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Personality:

Are you propaganda proof?

Think you’re not susceptible to propaganda? Think again. Propaganda producers know you a lot better than you think — your likes and dislikes, your hopes and fears. Take our short quiz to reveal how propaganda makers could target you and what steps you can take to prevent it.

Is there a target on your back?
Take our quiz to reveal:
Let's get started!

Introduction

Propaganda makers think about a lot more than just politics and protest. Their job relies on knowing you better than you know yourself: your likes and dislikes, hopes and fears.

Pick your preferences — from food to fashion — to reveal how you see the world... and how propaganda makers could target YOU.

Pick a way to spend your day off:

Curling up with a good book or TV show at home. Eating brunch at the hottest new restaurant, then going to a show. Volunteering for a cause you feel passionate about. Cheering on your favorite sports team.

Pick a dessert:

Classic milk and cookies A super-indulgent milkshake Fair-trade chocolate truffles Your hometown’s famous pie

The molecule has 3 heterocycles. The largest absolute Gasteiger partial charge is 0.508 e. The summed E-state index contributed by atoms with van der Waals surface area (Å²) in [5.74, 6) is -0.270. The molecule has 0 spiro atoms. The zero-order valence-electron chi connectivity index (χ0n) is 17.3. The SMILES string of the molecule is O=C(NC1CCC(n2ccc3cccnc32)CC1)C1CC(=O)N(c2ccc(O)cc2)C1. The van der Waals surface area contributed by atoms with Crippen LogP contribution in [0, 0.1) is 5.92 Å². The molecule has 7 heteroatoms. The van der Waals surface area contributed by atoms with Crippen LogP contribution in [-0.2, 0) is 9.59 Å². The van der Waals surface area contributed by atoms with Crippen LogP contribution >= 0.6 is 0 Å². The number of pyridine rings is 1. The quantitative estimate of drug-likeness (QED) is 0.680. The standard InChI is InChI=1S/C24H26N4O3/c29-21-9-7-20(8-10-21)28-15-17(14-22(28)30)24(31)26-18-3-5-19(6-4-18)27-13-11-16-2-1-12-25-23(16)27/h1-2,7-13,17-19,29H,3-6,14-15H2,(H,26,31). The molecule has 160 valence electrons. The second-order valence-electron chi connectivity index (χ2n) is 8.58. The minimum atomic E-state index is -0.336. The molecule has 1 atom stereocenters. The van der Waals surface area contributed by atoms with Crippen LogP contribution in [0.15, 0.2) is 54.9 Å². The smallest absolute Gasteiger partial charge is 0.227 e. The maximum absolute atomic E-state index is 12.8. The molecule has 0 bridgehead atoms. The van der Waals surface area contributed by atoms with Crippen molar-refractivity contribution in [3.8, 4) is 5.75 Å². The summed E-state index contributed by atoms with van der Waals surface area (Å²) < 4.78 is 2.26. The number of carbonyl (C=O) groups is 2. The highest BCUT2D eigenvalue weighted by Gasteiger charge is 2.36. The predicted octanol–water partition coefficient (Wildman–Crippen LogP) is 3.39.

Pick a TV show:

A reality show about how to declutter your life A scandalous prime-time soap A tear-jerking drama A political talk show — as long as you agree with the host

Pick an athletic event:

A soccer match: the purest sport A ninja obstacle course: the more extreme, the better A fundraising run: exercise with a purpose A rivalry showdown: time for superfans to shine

Pick a room:

Clean lines, no clutter Ornate and impressive Cozy and eclectic A tribute to your friends and loved ones

Pick a vacation:

A trip to a quaint seaside town A destination with big attractions and lots of entertainment options A service trip to help an impoverished community abroad A trip to visit beloved family or friends

Pick a color or pattern:

Pick a musical event:

A solo artist at a small venue A multistage music festival A charity concert A musical revue featuring your favorite hits

Pick a view:

Pick a hobby:

Adult coloring books Skydiving Community service projects Playing on a softball team

Pick an animal:

Pick a fashion statement:

Keep it classic: jeans and a white tee Funky footwear: designer sneakers or heels Sustainable fashion: an organic cotton shirt or dress Fan fashion: a jersey of your favorite team

Your Disin.fo Propaganda Profile Quiz Results

Straightforward & Direct

You see the heart of the issue and aren’t easily distracted by complicated claims or fancy footwork. You like your arguments simple and classic.